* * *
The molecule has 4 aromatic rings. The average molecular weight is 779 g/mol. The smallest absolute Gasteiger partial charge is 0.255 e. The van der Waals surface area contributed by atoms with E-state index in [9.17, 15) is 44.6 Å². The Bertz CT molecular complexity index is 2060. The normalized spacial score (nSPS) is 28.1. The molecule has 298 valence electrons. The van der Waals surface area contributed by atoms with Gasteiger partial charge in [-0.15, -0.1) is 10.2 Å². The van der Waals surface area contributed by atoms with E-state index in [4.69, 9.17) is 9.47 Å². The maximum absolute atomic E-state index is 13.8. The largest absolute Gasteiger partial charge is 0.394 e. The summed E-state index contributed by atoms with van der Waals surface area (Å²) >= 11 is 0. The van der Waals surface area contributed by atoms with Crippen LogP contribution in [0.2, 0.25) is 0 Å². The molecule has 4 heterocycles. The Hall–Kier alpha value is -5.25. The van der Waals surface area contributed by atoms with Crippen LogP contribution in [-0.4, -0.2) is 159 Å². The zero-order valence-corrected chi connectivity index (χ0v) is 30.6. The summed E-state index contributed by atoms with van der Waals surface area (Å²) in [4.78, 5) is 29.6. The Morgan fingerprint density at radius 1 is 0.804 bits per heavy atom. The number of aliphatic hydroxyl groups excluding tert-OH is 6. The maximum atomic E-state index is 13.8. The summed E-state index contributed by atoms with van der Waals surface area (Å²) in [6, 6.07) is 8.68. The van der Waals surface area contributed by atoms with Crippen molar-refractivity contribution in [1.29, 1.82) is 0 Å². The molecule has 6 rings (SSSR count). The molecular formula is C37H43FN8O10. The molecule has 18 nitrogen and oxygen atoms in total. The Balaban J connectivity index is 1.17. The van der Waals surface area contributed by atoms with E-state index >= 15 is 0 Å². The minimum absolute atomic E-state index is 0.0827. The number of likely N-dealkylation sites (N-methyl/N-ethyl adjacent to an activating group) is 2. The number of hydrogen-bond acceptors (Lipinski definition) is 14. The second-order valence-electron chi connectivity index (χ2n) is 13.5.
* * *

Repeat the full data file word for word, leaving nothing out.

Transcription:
The molecule has 4 aromatic rings. The average molecular weight is 779 g/mol. The smallest absolute Gasteiger partial charge is 0.255 e. The van der Waals surface area contributed by atoms with E-state index in [9.17, 15) is 44.6 Å². The Bertz CT molecular complexity index is 2060. The normalized spacial score (nSPS) is 28.1. The molecule has 298 valence electrons. The van der Waals surface area contributed by atoms with Gasteiger partial charge in [-0.15, -0.1) is 10.2 Å². The van der Waals surface area contributed by atoms with E-state index in [4.69, 9.17) is 9.47 Å². The maximum absolute atomic E-state index is 13.8. The largest absolute Gasteiger partial charge is 0.394 e. The summed E-state index contributed by atoms with van der Waals surface area (Å²) >= 11 is 0. The van der Waals surface area contributed by atoms with Crippen LogP contribution in [0.2, 0.25) is 0 Å². The molecule has 4 heterocycles. The Hall–Kier alpha value is -5.25. The van der Waals surface area contributed by atoms with Crippen LogP contribution in [-0.4, -0.2) is 159 Å². The zero-order valence-corrected chi connectivity index (χ0v) is 30.6. The summed E-state index contributed by atoms with van der Waals surface area (Å²) in [4.78, 5) is 29.6. The Morgan fingerprint density at radius 1 is 0.804 bits per heavy atom. The number of aliphatic hydroxyl groups excluding tert-OH is 6. The maximum atomic E-state index is 13.8. The summed E-state index contributed by atoms with van der Waals surface area (Å²) in [6, 6.07) is 8.68. The van der Waals surface area contributed by atoms with Crippen molar-refractivity contribution in [1.29, 1.82) is 0 Å². The molecule has 6 rings (SSSR count). The molecular formula is C37H43FN8O10. The molecule has 18 nitrogen and oxygen atoms in total. The Balaban J connectivity index is 1.17. The van der Waals surface area contributed by atoms with E-state index >= 15 is 0 Å². The minimum absolute atomic E-state index is 0.0827. The number of likely N-dealkylation sites (N-methyl/N-ethyl adjacent to an activating group) is 2. The number of hydrogen-bond acceptors (Lipinski definition) is 14. The second-order valence-electron chi connectivity index (χ2n) is 13.5.